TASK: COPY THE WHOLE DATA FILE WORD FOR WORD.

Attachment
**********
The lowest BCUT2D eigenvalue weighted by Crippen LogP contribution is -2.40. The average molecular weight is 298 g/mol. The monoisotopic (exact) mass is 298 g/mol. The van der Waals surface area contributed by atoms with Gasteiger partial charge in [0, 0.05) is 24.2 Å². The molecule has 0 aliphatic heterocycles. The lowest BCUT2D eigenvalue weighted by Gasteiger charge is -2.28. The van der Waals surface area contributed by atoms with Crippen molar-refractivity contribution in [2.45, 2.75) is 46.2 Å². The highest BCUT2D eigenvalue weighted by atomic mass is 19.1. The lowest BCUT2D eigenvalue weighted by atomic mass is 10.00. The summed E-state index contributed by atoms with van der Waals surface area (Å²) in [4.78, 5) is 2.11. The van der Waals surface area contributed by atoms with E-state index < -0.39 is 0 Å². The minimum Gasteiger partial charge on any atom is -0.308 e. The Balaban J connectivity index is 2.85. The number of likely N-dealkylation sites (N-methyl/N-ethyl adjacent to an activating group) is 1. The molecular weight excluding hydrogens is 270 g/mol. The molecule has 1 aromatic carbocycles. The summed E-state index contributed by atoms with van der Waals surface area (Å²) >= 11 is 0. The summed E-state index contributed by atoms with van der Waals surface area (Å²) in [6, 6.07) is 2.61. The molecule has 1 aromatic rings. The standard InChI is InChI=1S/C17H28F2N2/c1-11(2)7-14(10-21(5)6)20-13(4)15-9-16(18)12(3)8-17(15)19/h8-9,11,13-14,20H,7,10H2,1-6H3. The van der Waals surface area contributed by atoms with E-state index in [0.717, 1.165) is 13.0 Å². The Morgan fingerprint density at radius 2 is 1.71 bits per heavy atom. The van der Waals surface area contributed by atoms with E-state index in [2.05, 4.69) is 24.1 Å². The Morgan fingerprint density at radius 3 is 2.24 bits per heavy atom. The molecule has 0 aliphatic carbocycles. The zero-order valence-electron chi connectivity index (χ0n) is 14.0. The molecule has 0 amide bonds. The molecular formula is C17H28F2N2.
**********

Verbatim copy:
The lowest BCUT2D eigenvalue weighted by Crippen LogP contribution is -2.40. The average molecular weight is 298 g/mol. The monoisotopic (exact) mass is 298 g/mol. The van der Waals surface area contributed by atoms with Gasteiger partial charge in [0, 0.05) is 24.2 Å². The molecule has 0 aliphatic heterocycles. The lowest BCUT2D eigenvalue weighted by Gasteiger charge is -2.28. The van der Waals surface area contributed by atoms with Crippen molar-refractivity contribution in [2.45, 2.75) is 46.2 Å². The highest BCUT2D eigenvalue weighted by atomic mass is 19.1. The lowest BCUT2D eigenvalue weighted by atomic mass is 10.00. The summed E-state index contributed by atoms with van der Waals surface area (Å²) in [4.78, 5) is 2.11. The van der Waals surface area contributed by atoms with E-state index < -0.39 is 0 Å². The minimum Gasteiger partial charge on any atom is -0.308 e. The Balaban J connectivity index is 2.85. The number of likely N-dealkylation sites (N-methyl/N-ethyl adjacent to an activating group) is 1. The molecular weight excluding hydrogens is 270 g/mol. The molecule has 1 aromatic carbocycles. The summed E-state index contributed by atoms with van der Waals surface area (Å²) >= 11 is 0. The summed E-state index contributed by atoms with van der Waals surface area (Å²) in [6, 6.07) is 2.61. The molecule has 1 aromatic rings. The standard InChI is InChI=1S/C17H28F2N2/c1-11(2)7-14(10-21(5)6)20-13(4)15-9-16(18)12(3)8-17(15)19/h8-9,11,13-14,20H,7,10H2,1-6H3. The van der Waals surface area contributed by atoms with E-state index in [0.717, 1.165) is 13.0 Å². The Morgan fingerprint density at radius 2 is 1.71 bits per heavy atom. The van der Waals surface area contributed by atoms with E-state index in [2.05, 4.69) is 24.1 Å². The Morgan fingerprint density at radius 3 is 2.24 bits per heavy atom. The molecule has 0 aliphatic carbocycles. The zero-order valence-electron chi connectivity index (χ0n) is 14.0. The molecule has 0 amide bonds. The molecular formula is C17H28F2N2.